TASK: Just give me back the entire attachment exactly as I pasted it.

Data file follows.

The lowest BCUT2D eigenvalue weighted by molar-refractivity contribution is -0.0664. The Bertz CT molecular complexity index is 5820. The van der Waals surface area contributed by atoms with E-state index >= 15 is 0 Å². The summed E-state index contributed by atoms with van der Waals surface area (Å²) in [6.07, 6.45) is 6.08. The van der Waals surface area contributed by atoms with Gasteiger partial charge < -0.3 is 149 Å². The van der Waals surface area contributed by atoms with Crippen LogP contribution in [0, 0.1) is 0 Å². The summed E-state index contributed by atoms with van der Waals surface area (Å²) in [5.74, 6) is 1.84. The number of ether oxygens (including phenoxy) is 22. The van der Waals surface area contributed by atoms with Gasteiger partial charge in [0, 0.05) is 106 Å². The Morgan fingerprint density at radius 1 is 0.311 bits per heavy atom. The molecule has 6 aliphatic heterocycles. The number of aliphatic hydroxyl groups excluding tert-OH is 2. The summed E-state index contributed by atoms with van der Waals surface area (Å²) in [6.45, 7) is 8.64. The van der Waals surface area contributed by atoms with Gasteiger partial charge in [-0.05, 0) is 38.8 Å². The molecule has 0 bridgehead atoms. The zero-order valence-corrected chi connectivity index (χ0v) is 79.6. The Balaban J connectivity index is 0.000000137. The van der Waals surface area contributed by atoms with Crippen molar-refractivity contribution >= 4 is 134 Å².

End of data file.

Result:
The lowest BCUT2D eigenvalue weighted by molar-refractivity contribution is -0.0664. The Bertz CT molecular complexity index is 5820. The van der Waals surface area contributed by atoms with E-state index >= 15 is 0 Å². The summed E-state index contributed by atoms with van der Waals surface area (Å²) in [6.07, 6.45) is 6.08. The van der Waals surface area contributed by atoms with Gasteiger partial charge < -0.3 is 149 Å². The van der Waals surface area contributed by atoms with Crippen LogP contribution in [0, 0.1) is 0 Å². The summed E-state index contributed by atoms with van der Waals surface area (Å²) in [5.74, 6) is 1.84. The number of ether oxygens (including phenoxy) is 22. The van der Waals surface area contributed by atoms with Gasteiger partial charge in [0, 0.05) is 106 Å². The Morgan fingerprint density at radius 1 is 0.311 bits per heavy atom. The molecule has 6 aliphatic heterocycles. The number of aliphatic hydroxyl groups excluding tert-OH is 2. The summed E-state index contributed by atoms with van der Waals surface area (Å²) in [6.45, 7) is 8.64. The van der Waals surface area contributed by atoms with Gasteiger partial charge in [-0.05, 0) is 38.8 Å². The molecule has 0 bridgehead atoms. The zero-order valence-corrected chi connectivity index (χ0v) is 79.6. The Balaban J connectivity index is 0.000000137. The van der Waals surface area contributed by atoms with Crippen molar-refractivity contribution >= 4 is 134 Å².